One by one, 20 carpenters scaled the same ladder to the roof of the $140 million Lifebridge construction project in Kirkland, where 209 luxury apartments and 158 senior assisted-living units are underway.

Many stories below, plumbers toiled side by side, taking occasional breaks for their turn in a shared portable toilet. In all, about 75 construction workers moved around the site on most days, often close together, even though by then – the last week in March – the risks were well known. And then a plumber tested positive for the new coronavirus.

“There was no enforcement of any kind. There were no steps taken,” said a supervisor on the project, who feared retribution if he was identified. “It was basically, put your blinders on and keep working, going forward.”

At the time of the plumber’s diagnosis, Washington was under orders from Gov. Jay Inslee to restrict many business operations in the state, including residential construction. Except for government-financed affordable housing projects and those in jeopardy of being ruined by weather, residential construction was supposed to stop, or risk criminal prosecution, the governor warned.

But that warning appears to be toothless. Despite hundreds of complaints from citizens about suspected violations, the state took no enforcement actions against residential construction firms that violated the order, a spokesman for the state Military Department, which was responsible for coordinating the state’s response to the virus, confirmed.

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Complaints to the state, obtained by The Seattle Times under open-records requests, as well as interviews with construction workers, businesses and government officials, show that, without enforcement, saws buzzed, hammers slammed and paychecks were cashed.


Projects large and small invoked the broad loopholes Inslee’s order afforded, while at least a few others openly defied it, even those that were the subjects of multiple complaints.

“The restrictions Governor Inslee placed on construction projects were believed to be largely followed by construction firms,” said state spokeswoman Chelsea Hodgson.

In a written statement, a spokeswoman for Katerra Inc., the California-based company building the Lifebridge project, said, “The safety and health of our employees and the communities in which we work is our top priority. Local and state authorities approved Katerra continuing work.”

As an industry whose work is visible when most people are trapped at home, residential construction became a point of tension in Washington’s withering economy, and some firms’ handling of Inslee’s shutdown order offers a case study as other businesses are slowly being allowed to reopen.

No enforcement

An affiliation of unlikely bedfellows in labor and the construction industry — which often clash — advised Inslee about how to lift the ban on residential construction, a plan the governor announced  April 24. Matt Swanson of the Northwest Regional Carpenters Union said the group had a common purpose of getting back to work, but only after safety measures had been found.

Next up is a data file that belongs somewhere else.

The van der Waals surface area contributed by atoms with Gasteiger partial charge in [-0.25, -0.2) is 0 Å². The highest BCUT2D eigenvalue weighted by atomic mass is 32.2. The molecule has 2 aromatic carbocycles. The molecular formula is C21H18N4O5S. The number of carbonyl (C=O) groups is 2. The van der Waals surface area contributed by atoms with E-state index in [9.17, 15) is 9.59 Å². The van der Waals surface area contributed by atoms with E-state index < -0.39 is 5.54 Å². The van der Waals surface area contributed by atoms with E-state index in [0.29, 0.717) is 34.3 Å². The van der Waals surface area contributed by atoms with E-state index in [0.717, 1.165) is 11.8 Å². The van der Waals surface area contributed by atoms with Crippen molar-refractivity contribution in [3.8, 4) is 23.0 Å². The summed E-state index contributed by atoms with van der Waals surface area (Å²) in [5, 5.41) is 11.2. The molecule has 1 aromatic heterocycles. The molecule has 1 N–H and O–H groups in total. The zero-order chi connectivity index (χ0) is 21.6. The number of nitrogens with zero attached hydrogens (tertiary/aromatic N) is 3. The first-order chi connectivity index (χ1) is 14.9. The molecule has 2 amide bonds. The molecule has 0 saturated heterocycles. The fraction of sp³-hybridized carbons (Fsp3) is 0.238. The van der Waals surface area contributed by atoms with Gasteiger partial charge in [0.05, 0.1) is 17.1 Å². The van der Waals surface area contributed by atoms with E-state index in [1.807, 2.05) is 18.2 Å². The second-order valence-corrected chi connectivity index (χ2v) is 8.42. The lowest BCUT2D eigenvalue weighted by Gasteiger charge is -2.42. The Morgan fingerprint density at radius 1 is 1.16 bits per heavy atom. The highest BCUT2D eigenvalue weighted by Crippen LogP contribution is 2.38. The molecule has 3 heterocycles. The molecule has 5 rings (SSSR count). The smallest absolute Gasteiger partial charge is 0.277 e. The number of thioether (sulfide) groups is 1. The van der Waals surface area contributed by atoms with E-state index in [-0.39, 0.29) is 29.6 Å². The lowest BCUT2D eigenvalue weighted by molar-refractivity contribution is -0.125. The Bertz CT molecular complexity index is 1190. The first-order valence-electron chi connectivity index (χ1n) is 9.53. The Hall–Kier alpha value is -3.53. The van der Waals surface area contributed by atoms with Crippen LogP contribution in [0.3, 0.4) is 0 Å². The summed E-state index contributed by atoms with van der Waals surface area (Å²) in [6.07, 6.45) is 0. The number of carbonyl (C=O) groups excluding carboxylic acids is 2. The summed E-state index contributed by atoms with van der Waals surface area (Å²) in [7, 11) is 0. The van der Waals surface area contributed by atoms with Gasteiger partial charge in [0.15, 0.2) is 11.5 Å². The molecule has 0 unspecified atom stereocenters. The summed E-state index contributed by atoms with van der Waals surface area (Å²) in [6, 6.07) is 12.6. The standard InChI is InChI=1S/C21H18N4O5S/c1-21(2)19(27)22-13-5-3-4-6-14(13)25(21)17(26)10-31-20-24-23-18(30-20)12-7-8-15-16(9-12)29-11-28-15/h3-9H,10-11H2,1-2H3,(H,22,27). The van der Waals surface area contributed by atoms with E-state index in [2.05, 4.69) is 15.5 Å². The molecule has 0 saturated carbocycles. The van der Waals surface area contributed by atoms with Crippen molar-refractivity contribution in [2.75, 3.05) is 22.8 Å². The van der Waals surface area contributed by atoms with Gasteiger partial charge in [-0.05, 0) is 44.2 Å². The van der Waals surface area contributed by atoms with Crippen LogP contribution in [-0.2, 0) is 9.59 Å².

But whether the ban was largely adhered to, and whether the government did enough to enforce it, remain unanswered questions even for members of the working group.


“That is something we’ve asked for, as we’ve rolled out these responses and actions: What have things looked like on the ground?” Swanson said. “It’s not exactly clear. We definitely get reports of people going above and beyond, doing a great job, and others missing the mark entirely.”

Inslee’s sheltering orders, intended to save lives, have exacted a staggering economic cost. As of last week, more than 1.4 million people in the state had filed initial unemployment claims, while COVID-19, the illness the coronavirus causes, has now killed more than 930 Washingtonians.

More on the COVID-19 pandemic

Since lifting restrictions on residential construction, Inslee has issued a phased plan to reopen retail stores, barber shops, auto dealerships and other businesses by June 1. A group of Republican lawmakers has sued Inslee seeking to bat down his stay-at-home order in full. Meanwhile, some gun stores and a smattering of other shops have opened or remained so, bucking Inslee’s orders. Tribal casinos, which are not subject to Inslee’s jurisdiction, are also starting to reopen.

Despite the governor’s insistence that there would be consequences for violators of his stay-at-home order, the state never shared the hundreds of complaints against builders with municipalities – which actually had the power to stop work by suspending or denying building permits.

A public-records request for all such complaints forwarded to the city of Seattle, for instance, found none, and city officials confirmed no complaints submitted to the governor’s online portal reached them. Seattle Mayor Jenny Durkan’s office received one complaint about residential construction on April 13 from the governor’s office, but city inspectors declined to visit the site, the mayor’s spokeswoman, Kamaria Hightower, said in an email. Seattle left enforcement to the state, Hightower said.

The state Military Department said the state Department of Labor and Industries was responsible for enforcement of the stay-at-home order as it applies to residential construction, and that no enforcement actions were taken against companies that continued to work.


Cities and counties had discretion to impose criminal charges for violation of the order, but “these law enforcement agencies have been following an approach very similar to the state agencies in that they are focusing on providing education to encourage voluntary compliance,” Hodgson, the state spokeswoman, said in an email.